We opted for a surf and turf dinner on Valentine’s Day that included:
- a wonderful rose sparkler from France;
- bacon-wrapped tenderloin;
- homard a l’Americaine; and, for dessert,
- strawberry almond crunch love cookie sandwiches.
To make the cookies we actually created strawberry powder. This is a very simple process of dehydrating the strawberries in a dehydrator or in our case, the oven set to not more than 140°. You want to dry not bake the strawberries. This will take several hours but you can putter about while it’s being done.
2) slice the strawberries about a 1/4 inch thick and leave them on parchment to dry; 3) the finished product
4) use a Magic Bullet to power them; 5) done – strawberry powder!
You’ll also flambe the lobster in cognac – or in our case good Canadian whiskey. Make sure you have a lid ready and be mindful of your range hood – you don’t want it burning when you do this. We used about 1/3 cup of whiskey.
Just before serving, remove the lobster from the shells and stir into the tomato/butter sauce.
8) fresh tarragon makes this dish, parsley to finish, white wine, shallots and garlic, skinned and seeded tomato and the lobster; 9) chicken broth (use clam juice or fish stock if you have it), whiskey and tomato paste
11) saute the lobster tails in a little olive oil; 12) set aside
13) soften the onion and carrot, then; 14) add in the shallot and a little garlic
15) pour in the whiskey and light, shaking casserole carefully until flames subside; 16) add in white wine broth and tarragon and put in oven for about 20 minutes at 350°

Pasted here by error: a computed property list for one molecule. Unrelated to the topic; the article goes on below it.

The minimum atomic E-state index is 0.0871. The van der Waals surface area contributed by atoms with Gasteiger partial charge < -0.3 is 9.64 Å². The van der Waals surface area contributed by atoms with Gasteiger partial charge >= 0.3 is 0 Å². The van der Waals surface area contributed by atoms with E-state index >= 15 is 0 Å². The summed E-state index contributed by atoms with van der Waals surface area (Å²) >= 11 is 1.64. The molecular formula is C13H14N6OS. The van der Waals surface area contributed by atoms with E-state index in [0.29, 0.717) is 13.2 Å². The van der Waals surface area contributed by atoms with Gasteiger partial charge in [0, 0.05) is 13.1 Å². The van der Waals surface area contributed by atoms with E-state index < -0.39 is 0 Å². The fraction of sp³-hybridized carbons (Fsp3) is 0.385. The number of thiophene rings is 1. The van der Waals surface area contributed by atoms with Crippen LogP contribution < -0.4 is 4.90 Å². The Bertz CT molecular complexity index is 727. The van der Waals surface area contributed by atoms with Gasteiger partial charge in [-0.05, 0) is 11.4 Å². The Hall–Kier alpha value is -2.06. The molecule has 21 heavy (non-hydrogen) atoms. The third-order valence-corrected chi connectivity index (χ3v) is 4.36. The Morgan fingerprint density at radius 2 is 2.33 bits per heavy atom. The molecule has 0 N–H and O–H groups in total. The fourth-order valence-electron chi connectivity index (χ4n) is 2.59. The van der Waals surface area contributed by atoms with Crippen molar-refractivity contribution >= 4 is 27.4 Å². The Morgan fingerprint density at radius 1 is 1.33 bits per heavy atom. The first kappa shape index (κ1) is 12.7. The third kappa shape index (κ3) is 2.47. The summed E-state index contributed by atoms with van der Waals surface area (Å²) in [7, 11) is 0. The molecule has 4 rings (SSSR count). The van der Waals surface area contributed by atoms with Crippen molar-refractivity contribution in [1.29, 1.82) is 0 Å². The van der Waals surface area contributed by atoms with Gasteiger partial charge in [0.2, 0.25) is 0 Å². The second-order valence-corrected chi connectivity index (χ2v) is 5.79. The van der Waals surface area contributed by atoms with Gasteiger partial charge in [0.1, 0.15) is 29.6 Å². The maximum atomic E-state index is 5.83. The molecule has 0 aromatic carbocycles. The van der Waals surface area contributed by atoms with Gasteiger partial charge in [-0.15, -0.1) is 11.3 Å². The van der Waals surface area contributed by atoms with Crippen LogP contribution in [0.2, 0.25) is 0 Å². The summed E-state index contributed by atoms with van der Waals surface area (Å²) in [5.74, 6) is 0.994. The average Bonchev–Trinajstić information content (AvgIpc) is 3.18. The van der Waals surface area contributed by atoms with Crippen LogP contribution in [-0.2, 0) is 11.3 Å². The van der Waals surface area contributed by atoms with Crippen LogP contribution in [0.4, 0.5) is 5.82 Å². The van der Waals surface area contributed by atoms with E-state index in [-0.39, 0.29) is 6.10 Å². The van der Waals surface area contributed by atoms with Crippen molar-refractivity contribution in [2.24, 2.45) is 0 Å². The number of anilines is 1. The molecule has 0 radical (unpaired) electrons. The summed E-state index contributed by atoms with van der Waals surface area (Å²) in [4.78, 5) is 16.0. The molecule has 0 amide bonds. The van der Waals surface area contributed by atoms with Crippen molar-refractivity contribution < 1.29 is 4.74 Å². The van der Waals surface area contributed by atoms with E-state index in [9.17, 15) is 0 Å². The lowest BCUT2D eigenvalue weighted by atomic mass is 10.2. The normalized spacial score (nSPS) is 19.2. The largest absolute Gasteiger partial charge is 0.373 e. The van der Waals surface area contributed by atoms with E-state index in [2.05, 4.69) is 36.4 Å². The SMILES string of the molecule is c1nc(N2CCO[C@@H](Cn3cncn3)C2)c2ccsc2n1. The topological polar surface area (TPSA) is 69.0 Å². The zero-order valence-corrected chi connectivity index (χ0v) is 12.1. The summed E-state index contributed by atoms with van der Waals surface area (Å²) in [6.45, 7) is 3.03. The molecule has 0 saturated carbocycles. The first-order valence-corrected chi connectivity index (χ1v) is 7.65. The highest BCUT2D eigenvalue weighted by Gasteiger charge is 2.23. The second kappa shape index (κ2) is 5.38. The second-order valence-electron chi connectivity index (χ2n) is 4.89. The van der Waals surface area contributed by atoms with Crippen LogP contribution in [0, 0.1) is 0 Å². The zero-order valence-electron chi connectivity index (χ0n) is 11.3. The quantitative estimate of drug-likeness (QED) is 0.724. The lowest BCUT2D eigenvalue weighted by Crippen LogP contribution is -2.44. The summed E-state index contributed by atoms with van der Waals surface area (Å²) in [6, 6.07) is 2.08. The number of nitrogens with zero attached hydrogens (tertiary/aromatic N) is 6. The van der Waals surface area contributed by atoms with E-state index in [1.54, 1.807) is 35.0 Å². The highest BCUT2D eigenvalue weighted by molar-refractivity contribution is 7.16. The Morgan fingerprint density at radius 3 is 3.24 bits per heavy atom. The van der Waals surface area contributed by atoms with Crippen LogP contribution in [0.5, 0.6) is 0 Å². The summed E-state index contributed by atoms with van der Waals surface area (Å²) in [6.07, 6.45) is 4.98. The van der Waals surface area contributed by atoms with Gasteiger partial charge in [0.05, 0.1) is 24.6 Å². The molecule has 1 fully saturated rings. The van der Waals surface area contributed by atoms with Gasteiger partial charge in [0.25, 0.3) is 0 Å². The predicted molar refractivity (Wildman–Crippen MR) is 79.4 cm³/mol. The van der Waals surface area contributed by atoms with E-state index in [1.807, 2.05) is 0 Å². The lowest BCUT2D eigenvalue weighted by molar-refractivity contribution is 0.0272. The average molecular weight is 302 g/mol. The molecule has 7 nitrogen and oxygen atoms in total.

17) remove the lobster and reduce the sauce; 18) add in a hearty Tbsp of butter just before serving
19) add in the lobster and you’re ready to go; 20) highly recommend this sparkler!
21) soak your toothpicks and wrap your tenderloin with thick bacon – broil at 500° for 3 minutes or so a side; 22) the lobster is just about ready to serve
The Kids Are Alright
Lisa Cholodenko directs a film she wrote – and a very good original screenplay at that – which follows the arrival of a surrogate father into the lives of two lesbians and their two children. Annette Benning stars as Nic, the successful physician and ‘father’ of the family. Julianne Moore is her partner, Jules, a woman still trying to find herself and her lot in life. When their teenage children – Joni (Mia Wasikowska) and brother Laser (Josh Hutcherson) – decide to meet their sperm-donating father Paul (Mark Ruffalo) it sets off all sorts of doubts and drama that challenges the family’s dynamic. The film is refreshing in that it portrays two not unusual occurrences in life within the (to some) unique context of a gay couple with kids. Filmed with good humour, it all ends predictably enough – poor Paul aside – and Benning steals the show. My rating 8 out of 10.
Toy Story 3
Lee Unkrick directs this latest installment of the Disney Studios juggernaut that keeps going and going. The playpen of characters returns including Woody (Tom Hanks), Buzz Lightyear (Tim Allen), Jessie (Joan Cusack), Lotso (Ned Beatty), Mr Potato Head (Don Rickles – who this reviewer always thinks is deceased), and Ken (Michael Keaton). As Andy heads for college, he toys with what to do with his beloved childhood friends. Opting to cart them to the attic, they are inadvertently waylaid by Andy’s mom and end up in a notorious daycare overseen by an evil strawberry-scented teddy bear called Lots-o’-Huggin’ Bear. The story is formulaic to its core and despite the gorgeous animation, Toy Story 3 has a thoroughly been-there, done-that feel. And the Academy picked this an Oscar 2011 contender? Oh my! My rating 5 out of 10.
I love the pictures of the food that you and G produce and consume. Don Rickles is still very much alive and performing at age 85.
Nice dinner. As for the films, I would have rated them the exact opposite – 5 for “The Kids…” and 8 for “Toy Story 3”.